Sat. May 21st, 2022

After a drop in two consecutive days for the first time in a month, the number of hospitalizations in NSW increased again on Saturday by 2762 people in the hospital.

However, the number of people in the intensive care unit decreased by five to 204.

It is better than NSW Health’s “best-case scenario” predictions based on outbreaks in London and South Africa, which expected a peak of 3,158 people in the hospital and 270 in the intensive care unit.

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NSW Premier Dominic Perrottet stressed again on Saturday that vaccinations and boosters were the key to living with the virus, and the health system is “under pressure”, but is doing well.

He says “the facts and evidence speak for themselves” about vaccinations.

Fully vaccinated people make up 93.9 per cent of the population in NSW, and the significantly smaller number of unvaccinated people make up almost 50 per cent of the people in intensive care units with the virus, says the Prime Minister.

There were 8,566 cases reported from rapid antigen tests on Saturday, and NSW Health says 7,687 are from the previous seven days.

Authorities also note “there may be some cases included in these figures where people have reported positive RATs for several days … or had a positive PCR test during the same reporting period”.

One week before the NSW school term is due to begin, the state has not yet released a plan to return children to classrooms in the midst of the continuing outbreak.

“We are doing it in a way that is safe for parents, safe for teachers and safe for children, and we will soon be announcing these plans with the Victorian government,” Perrottet said Saturday.

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The premiere said Friday that rapid antigen testing would play a “short-term role” in boosting confidence, and that opening schools on day one was “critically important.”

Opposition leader Chris Minns said parents and teachers were in dire need of clarity.

“We really need the NSW premiere to go ahead and explain to parents and teachers and students in this state when that plan will be released,” he said Friday.

COVID-19 cases in Victoria are growing

Victoria has registered 16,016 new COVID-19 cases and 20 deaths as the state tries to increase the reserve for substitute teachers ahead of expected disruption when teaching resumes.

The new infections, confirmed by the Ministry of Health on Saturday, include 8,432 from PCR tests and 7,584 from rapid antigen tests.

That brings the total number of active cases in the state to 217,505, which includes 1,029 people in the hospital, a drop of 67 from Friday’s figures.

The number of Victorians on intensive care is at 120 and there are 39 people in respirator.

It happens as the Victorian government encourages inactive or retired teachers, education support staff, retired principals and staff with administrative experience to raise their hands to fill COVID-related vacancies in public schools.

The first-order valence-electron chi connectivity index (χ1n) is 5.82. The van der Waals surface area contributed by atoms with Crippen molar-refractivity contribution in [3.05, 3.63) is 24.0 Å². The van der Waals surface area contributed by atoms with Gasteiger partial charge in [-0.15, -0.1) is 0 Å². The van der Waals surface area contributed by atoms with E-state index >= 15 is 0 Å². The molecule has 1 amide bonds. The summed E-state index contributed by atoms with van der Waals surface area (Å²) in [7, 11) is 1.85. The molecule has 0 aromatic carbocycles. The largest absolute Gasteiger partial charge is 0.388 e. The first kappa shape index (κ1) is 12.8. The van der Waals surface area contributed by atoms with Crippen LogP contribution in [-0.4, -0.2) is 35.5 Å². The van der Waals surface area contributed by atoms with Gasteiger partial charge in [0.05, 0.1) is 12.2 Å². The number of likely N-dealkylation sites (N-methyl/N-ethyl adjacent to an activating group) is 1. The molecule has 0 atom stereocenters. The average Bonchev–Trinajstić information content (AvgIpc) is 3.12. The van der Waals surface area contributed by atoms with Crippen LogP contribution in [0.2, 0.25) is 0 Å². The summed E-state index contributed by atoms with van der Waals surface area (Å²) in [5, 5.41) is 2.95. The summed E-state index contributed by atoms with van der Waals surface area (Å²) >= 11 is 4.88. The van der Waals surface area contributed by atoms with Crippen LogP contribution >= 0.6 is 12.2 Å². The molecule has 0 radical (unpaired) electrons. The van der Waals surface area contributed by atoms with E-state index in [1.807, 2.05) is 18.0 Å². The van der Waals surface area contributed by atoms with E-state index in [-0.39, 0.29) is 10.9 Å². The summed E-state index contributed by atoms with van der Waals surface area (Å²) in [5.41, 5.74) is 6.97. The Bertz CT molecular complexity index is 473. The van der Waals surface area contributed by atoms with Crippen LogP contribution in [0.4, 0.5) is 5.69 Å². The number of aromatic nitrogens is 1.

Workers joining the pool will be sent to local schools to replace teachers and other training support staff at short notice if and when they receive COVID-19 and need to be isolated.

“Every sector is under pressure from the Omicron variant, and education will be no exception – but we intervene early to ensure that staff absenteeism does not mean major disruptions to student learning,” Education Minister James Merlino said in a statement. Saturday.

The Victorian government still needs to detail its back-to-school plan, but has promised students will return to classes when the first semester begins on January 31st.

What is happening elsewhere?

Another 10 people have died in Queensland’s COVID-19 wave as the state registers 15,050 new cases and international quarantine requirements are relaxed.

The most recent deaths include one in his 40s and one in his 50s and come as state hospital admissions for COVID-19 rise to 884.

Chief Health Officer John Gerrard said the number of intensive care units had dropped marginally from 54 to 52, and signs that the virus wave had peaked across the border in NSW were positive for the state.

Queensland Chief Health Officer Dr.  John Gerrard speaks to the media during a press conference.

Source: AAP

He remains convinced that Queensland’s peak will come about two weeks after NSW, saying areas including the Gold Coast and Brisbane would be among the earliest.

“The top is not the end, the top is the highlight of the transmission,” he said Saturday.

In a speech from the Brisbane International Airport Terminal, Tourism Minister Stirling Hinchliffe said the recent deaths were “terrible news” for family and friends.

The first quarantine-free international flights arrived in Brisbane on Saturday, with passengers originally consisting of returning citizens, students and workers.

It signals the start of a “slow rebuild” for the state’s international tourism industry, Mr Hinchliffe said.

Southern Australia recorded three more deaths as the number of hospital admissions dropped by 23 to 275.

The number of intensive care units rose slightly to 37 in the state, and seven people remain on ventilators.

Tasmania reported 726 virus-related cases and one death, its second virus-related death since the state reopened the border in December.

It was the fifth day in a row that infections have dropped in the state.

With further reporting from SBS News.

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